The door swung open and a tall, stocky man entered the room. This face just as familiar as the last, but from a darker side of the fence.

“We’re disappointed in you, Aza.”

I must have been in a hell of a lot of trouble if this man dared to use my Arab name here.

“Understood. Where’s Taaliba?” Dr. Taaliba Aoki represented the Alliance—the underground group hell-bent on taking back our country from the mad scientists running the show.

“Dead.” This superior wore his uniform, but it was the one that lay beneath it that was more problematic. He was a major general, but his allegiance was not to the American Republic. “It seems we have a problem.”

I took in the hooded eyes, hook nose, and bronze complexion of Major General Farouk Shatila, just one of the many operatives serving within Riza. This compatriot was a follower of Mohammad Raman Bashur, a man who had become a trusted ally and even a commander. Add him to the list of things I was having second thoughts about. I was a desperate kid when I joined Bashur and his struggle. Instead of simply enlisting in Riza, I let the militant spoon-feed me his rhetoric. I listened to his speeches encouraging citizens to take back the power from leaders who abused it and made the snap decision that his philosophy made sense.

My shoulders lowered. I clasped my hands and moved them closer while dragging the chain attached to the table. “Like, what problem is that?”

“Your mission was to confiscate the tech, not leak it to the DarkNet. Do you understand the ramifications of your action?”

I shrugged, half-heartedly. Farouk made it sound like it was an easy decision—far from it. Releasing government secrets without explanation guaranteed a public backlash, but honestly, I didn’t see any other options. Everybody wanted that damned SIM card. Holding it promised a short life for me, and frankly, dying young was not on my personal agenda. I told my wife I’d come home to her. I’m a lot of things, but I don’t lie to Rihana.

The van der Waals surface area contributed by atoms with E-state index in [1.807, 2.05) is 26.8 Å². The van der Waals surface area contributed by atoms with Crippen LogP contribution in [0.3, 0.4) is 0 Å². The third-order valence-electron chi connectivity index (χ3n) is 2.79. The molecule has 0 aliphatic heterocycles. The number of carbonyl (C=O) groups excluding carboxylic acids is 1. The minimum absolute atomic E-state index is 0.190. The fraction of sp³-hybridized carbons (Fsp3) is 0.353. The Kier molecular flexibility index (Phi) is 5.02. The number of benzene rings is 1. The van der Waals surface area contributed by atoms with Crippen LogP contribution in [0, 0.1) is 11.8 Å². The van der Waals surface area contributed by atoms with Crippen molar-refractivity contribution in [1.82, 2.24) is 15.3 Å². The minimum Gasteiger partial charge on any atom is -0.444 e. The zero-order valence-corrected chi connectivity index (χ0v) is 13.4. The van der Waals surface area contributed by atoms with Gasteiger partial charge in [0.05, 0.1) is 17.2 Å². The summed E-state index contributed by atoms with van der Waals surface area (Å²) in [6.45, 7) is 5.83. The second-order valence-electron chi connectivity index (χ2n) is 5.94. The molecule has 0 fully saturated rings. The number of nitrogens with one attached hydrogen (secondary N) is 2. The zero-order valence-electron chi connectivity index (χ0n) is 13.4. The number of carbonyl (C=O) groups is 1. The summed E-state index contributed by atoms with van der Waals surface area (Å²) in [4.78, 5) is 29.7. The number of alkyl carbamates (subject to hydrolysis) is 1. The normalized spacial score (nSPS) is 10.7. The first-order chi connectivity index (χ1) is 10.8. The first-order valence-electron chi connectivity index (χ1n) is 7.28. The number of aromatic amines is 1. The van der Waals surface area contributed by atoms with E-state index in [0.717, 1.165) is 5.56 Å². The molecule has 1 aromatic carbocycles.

Spreading my hands wide, I asked, “Now what?”

Farouk straddled the chair across from me and rested his elbows on the table. “Bashur has offered redemption.”

Leaning forward, I asked, “As in?”

“Completing the mission that sent you to the island.”

The Helix.

“What do you, like, expect me to do?”

“We expect you to locate the target, dismantle it, and bring us proof of its existence. If the public is aware, the brewing storm will cease. They’ll see that we are the right ones and will follow our lead.”

“How the hell am I supposed to—”

Farouk stood. “Not our problem.”

I scrubbed a hand over my face and shook my head. I was done with all this secret mission, undercover shit. It was time to go home. “And if I, like, refuse?”

Farouk’s face contorted, and he pursed his thin, chapped lips. “That family you’re dying to get back to? You may never see them again.”

My fists balled, and my heart rate increased. Threatening my loved ones would always be a deal breaker. “I’ll kill you before that happens.”

“You misunderstand, Aza.” The corners of his dark eyes crinkled. “A dead man will not see his family on Earth.”

“Think about it, Lieutenant. We will be in touch,” Farouk said and strolled to the door.

Before he could open it, a Riza soldier barged into the room. “Sorry, sir. You’re needed.”

“What has happened?” Farouk said.

“Leader Venter has been killed. Soldiers are rioting.”

Rioting? Against each other?

Farouk pushed his way past the soldier who yelled out, “What about Jones?”

“Set him free. He can help.”

The soldier, nothing more than a skinny kid, unlocked the restraints on my wrists. He scowled down at me. “You don’t deserve freedom, traitor.”

I pierced the boy with a stare and spat back, “Until you’ve, like, lived a day in my shoes, don’t judge.”


“You don’t know a fucking thing about me! Take the opportunity to save your ass and leave me the hell alone!”

I left the kid standing with his jaw on the ground. He wasn’t the only shocked one in the room. What was the purpose of all this shit in our lives? Did it make us stronger, better Americans? The more I thought about it, the only answer I consistently came up with was absolutely nothing. It was all a colossal waste of my time, and I wanted out. I wanted normalcy. Somehow, I’d have it despite what everyone else demanded of me.

It was time to find Niang and the rest of my crew and go home.